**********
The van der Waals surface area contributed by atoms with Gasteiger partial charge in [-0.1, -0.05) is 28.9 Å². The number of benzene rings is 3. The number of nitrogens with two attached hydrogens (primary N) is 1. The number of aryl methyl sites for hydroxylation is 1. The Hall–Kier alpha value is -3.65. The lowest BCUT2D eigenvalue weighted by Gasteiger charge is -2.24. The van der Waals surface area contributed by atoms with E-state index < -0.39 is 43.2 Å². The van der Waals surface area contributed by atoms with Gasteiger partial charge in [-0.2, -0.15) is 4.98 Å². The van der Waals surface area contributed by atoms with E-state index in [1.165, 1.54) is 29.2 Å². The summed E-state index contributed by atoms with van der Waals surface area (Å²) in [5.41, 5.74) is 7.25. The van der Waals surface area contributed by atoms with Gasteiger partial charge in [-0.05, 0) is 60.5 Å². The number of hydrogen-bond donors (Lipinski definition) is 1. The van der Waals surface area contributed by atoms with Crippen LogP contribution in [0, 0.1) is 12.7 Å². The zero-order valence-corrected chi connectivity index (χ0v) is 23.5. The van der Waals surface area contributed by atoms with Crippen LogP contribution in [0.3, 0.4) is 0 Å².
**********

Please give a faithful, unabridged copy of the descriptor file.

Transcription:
The van der Waals surface area contributed by atoms with Gasteiger partial charge in [-0.1, -0.05) is 28.9 Å². The number of benzene rings is 3. The number of nitrogens with two attached hydrogens (primary N) is 1. The number of aryl methyl sites for hydroxylation is 1. The Hall–Kier alpha value is -3.65. The lowest BCUT2D eigenvalue weighted by Gasteiger charge is -2.24. The van der Waals surface area contributed by atoms with E-state index < -0.39 is 43.2 Å². The van der Waals surface area contributed by atoms with Gasteiger partial charge in [-0.2, -0.15) is 4.98 Å². The van der Waals surface area contributed by atoms with E-state index in [1.165, 1.54) is 29.2 Å². The summed E-state index contributed by atoms with van der Waals surface area (Å²) in [5.41, 5.74) is 7.25. The van der Waals surface area contributed by atoms with Gasteiger partial charge in [-0.05, 0) is 60.5 Å². The number of hydrogen-bond donors (Lipinski definition) is 1. The van der Waals surface area contributed by atoms with Crippen LogP contribution in [0, 0.1) is 12.7 Å². The zero-order valence-corrected chi connectivity index (χ0v) is 23.5. The van der Waals surface area contributed by atoms with Crippen LogP contribution in [0.3, 0.4) is 0 Å².